Visitors were welcomed to an open house and fish fry on Saturday, Sept. 10 to explore the Kay-Nah-Chi-Wah-Nung Historical Centre (Manitou Mounds). The open house served to celebrate the funding the foundation has given the mounds over the last few years.
During the open house visitors were able to get a wagon ride around the property to explore the historic indigenous burial mounds throughout the property, as well as the natural setting of the site which is nestled along the shores of Rainy River.
Natalie Nachtman is the interim manager at Manitou Mounds. She says the funding, which amounts to $224,200 over the last two years, has helped the centre to reopen after the COVID shutdown as well as make updates to the building and programming.
“Since COVID hit us so hard and we weren’t allowed to open, we lost quite a lot of money not being able to open,” Nachtman said. “So this was able to support us in our reopening. Being able to have guided tours, to fix up some issues in the building and to develop online programming as well.”
Archivist and grant manager Jessie Richard added that the grant money was earmarked specifically for education purposes which went to cover the salary of the education programmer as well as helping with building upgrades to support education programs like internet infrastructure.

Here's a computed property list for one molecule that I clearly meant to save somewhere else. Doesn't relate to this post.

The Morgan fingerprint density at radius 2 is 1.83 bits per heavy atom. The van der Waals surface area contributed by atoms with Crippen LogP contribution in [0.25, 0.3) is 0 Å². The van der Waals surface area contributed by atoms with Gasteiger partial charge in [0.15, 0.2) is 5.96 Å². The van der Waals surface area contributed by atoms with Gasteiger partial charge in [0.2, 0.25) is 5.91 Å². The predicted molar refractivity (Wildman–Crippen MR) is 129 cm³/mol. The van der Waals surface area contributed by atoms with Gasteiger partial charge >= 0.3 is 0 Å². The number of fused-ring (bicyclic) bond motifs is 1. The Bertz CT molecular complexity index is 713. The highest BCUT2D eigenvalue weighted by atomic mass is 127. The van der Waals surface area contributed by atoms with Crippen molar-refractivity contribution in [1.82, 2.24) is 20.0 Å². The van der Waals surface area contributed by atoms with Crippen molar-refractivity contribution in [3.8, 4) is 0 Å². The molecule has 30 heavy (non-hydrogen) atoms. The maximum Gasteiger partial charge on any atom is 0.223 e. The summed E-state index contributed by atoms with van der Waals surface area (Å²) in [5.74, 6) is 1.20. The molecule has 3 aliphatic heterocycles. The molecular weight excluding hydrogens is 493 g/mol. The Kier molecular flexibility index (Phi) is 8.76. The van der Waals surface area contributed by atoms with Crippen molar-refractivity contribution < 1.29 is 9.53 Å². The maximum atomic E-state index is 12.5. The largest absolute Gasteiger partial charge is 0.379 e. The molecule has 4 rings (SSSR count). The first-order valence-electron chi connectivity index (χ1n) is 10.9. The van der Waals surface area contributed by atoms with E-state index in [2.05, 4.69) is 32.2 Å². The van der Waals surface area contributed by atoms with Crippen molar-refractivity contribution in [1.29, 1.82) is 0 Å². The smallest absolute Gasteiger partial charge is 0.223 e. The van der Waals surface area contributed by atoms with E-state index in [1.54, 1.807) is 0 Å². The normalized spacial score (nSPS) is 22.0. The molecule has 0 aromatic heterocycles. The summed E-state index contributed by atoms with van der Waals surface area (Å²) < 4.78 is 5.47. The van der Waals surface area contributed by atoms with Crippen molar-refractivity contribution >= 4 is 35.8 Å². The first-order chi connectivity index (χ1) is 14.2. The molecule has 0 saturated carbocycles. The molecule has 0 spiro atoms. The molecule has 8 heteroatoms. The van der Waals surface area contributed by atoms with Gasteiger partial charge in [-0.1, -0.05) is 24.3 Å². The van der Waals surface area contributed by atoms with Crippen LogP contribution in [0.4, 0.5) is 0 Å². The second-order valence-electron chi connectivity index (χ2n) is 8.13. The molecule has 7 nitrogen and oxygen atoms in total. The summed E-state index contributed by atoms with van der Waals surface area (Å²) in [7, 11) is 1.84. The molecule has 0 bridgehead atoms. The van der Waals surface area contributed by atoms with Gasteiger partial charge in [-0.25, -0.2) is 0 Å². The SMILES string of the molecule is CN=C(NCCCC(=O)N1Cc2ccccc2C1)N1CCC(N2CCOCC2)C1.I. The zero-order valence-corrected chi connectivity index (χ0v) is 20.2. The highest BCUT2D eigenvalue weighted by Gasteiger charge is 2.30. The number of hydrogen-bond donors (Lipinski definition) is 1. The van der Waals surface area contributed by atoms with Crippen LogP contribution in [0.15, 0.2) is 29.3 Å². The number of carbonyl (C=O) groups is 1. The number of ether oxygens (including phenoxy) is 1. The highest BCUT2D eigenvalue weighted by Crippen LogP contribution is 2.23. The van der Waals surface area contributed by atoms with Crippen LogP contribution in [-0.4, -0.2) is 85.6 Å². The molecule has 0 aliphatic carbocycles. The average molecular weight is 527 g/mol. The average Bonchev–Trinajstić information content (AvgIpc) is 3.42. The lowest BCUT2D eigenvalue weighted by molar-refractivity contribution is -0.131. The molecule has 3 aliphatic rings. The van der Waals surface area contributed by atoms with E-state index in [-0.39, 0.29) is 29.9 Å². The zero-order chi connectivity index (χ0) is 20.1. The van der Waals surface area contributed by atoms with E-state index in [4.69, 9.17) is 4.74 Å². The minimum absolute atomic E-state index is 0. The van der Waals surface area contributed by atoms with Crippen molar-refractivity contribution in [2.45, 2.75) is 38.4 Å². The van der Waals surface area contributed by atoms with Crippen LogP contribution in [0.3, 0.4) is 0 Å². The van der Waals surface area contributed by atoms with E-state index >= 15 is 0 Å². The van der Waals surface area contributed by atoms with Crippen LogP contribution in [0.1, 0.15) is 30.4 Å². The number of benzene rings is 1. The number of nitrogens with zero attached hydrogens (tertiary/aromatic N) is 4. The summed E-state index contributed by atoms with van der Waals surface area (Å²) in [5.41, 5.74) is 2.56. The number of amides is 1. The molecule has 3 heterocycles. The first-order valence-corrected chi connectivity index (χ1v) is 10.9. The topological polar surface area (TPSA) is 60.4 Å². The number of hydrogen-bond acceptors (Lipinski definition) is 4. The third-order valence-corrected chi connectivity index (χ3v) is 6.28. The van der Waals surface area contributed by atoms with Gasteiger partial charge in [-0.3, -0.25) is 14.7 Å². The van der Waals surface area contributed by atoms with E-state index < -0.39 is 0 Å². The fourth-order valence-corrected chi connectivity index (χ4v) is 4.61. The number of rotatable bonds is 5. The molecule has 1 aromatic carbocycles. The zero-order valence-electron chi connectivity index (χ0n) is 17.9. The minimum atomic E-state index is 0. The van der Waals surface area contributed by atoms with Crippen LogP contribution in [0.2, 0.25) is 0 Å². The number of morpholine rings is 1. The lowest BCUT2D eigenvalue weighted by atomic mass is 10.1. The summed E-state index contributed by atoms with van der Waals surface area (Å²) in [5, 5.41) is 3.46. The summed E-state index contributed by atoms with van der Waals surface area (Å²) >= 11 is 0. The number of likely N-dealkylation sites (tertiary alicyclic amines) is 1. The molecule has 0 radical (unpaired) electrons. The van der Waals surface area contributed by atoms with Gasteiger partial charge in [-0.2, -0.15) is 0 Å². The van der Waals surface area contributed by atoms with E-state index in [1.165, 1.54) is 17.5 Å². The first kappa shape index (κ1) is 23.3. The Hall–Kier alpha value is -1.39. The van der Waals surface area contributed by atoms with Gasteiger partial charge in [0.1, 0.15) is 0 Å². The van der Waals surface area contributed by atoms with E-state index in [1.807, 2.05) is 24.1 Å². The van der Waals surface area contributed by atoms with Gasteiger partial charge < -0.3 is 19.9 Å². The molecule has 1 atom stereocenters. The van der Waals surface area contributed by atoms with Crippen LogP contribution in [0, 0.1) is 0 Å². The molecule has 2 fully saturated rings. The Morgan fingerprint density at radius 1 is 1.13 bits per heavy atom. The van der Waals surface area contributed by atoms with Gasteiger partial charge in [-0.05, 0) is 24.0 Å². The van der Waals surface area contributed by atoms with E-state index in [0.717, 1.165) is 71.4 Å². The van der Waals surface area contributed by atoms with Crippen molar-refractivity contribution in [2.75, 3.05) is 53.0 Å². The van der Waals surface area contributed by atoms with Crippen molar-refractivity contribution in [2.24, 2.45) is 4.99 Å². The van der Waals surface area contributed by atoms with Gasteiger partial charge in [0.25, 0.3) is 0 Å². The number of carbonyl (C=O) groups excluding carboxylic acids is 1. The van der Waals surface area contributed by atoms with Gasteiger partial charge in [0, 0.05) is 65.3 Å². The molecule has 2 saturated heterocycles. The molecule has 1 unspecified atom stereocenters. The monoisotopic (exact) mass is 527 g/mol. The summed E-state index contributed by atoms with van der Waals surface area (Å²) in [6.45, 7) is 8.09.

“I think the best part about this grant is the ability to offer education programming for free,” Richard said. “Both online and in person. Programming that would typically be a big expense for people that would want to attend like bandolier bag making and we had ribbon skirt making because ribbon skirts are a hefty amount of money to buy so we had a seven hour program that was completely free for anyone who wanted to join us. We do have some education programming specific for band members or Treaty #3 members, simply because of the importance of the item that they’re making or low seating availability for the program. Otherwise it’s been open to everyone in the communities around here and it’s always nice to see everyone coming out for it.”
The grant also allowed the centre to set up Starlink satellite internet which is more reliable than their former provider.
“Prior to [getting Starlink] it was terrible,” Nachtman said. “Every time it rained, there was no internet. So now with better internet we’re able to work better, and we can also offer people who come into our rental space so they can have the internet to do whatever programming, training or meetings that they are doing as well.”
Richard is now working on additional grant applications to help offset what they won’t be receiving from the Trillium Foundation until a new application is submitted and approved. Some grant applications can take three to seven months to be approved according to Richard.
“So it’s my job now to find more money somewhere else,” Richard said. “Trillium was significantly supporting us and we were able to extend that grant over a year and a bit simply because of COVID cuts and we’re still using that grant now for programming at the moment.”